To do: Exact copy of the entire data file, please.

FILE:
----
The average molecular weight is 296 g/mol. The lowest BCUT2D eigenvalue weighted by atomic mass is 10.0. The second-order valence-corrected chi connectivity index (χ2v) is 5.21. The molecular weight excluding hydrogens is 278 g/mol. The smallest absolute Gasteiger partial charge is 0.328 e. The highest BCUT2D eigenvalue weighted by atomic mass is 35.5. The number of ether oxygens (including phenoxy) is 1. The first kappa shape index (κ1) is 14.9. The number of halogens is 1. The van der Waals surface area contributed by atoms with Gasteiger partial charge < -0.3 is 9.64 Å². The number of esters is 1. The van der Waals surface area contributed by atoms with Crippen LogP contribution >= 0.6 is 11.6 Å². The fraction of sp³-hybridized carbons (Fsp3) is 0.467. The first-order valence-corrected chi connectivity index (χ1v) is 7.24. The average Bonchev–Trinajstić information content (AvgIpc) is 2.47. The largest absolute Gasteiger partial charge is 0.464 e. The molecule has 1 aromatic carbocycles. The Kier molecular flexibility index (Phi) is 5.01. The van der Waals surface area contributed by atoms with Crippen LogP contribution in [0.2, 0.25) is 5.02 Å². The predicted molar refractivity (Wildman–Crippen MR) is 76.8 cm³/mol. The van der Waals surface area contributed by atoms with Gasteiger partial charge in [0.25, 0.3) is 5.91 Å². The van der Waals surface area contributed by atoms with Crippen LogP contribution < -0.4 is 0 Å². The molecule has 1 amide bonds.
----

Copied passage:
The average molecular weight is 296 g/mol. The lowest BCUT2D eigenvalue weighted by atomic mass is 10.0. The second-order valence-corrected chi connectivity index (χ2v) is 5.21. The molecular weight excluding hydrogens is 278 g/mol. The smallest absolute Gasteiger partial charge is 0.328 e. The highest BCUT2D eigenvalue weighted by atomic mass is 35.5. The number of ether oxygens (including phenoxy) is 1. The first kappa shape index (κ1) is 14.9. The number of halogens is 1. The van der Waals surface area contributed by atoms with Gasteiger partial charge < -0.3 is 9.64 Å². The number of esters is 1. The van der Waals surface area contributed by atoms with Crippen LogP contribution >= 0.6 is 11.6 Å². The fraction of sp³-hybridized carbons (Fsp3) is 0.467. The first-order valence-corrected chi connectivity index (χ1v) is 7.24. The average Bonchev–Trinajstić information content (AvgIpc) is 2.47. The largest absolute Gasteiger partial charge is 0.464 e. The molecule has 1 aromatic carbocycles. The Kier molecular flexibility index (Phi) is 5.01. The van der Waals surface area contributed by atoms with Crippen LogP contribution in [0.2, 0.25) is 5.02 Å². The predicted molar refractivity (Wildman–Crippen MR) is 76.8 cm³/mol. The van der Waals surface area contributed by atoms with Gasteiger partial charge in [0.25, 0.3) is 5.91 Å². The van der Waals surface area contributed by atoms with Crippen LogP contribution < -0.4 is 0 Å². The molecule has 1 amide bonds.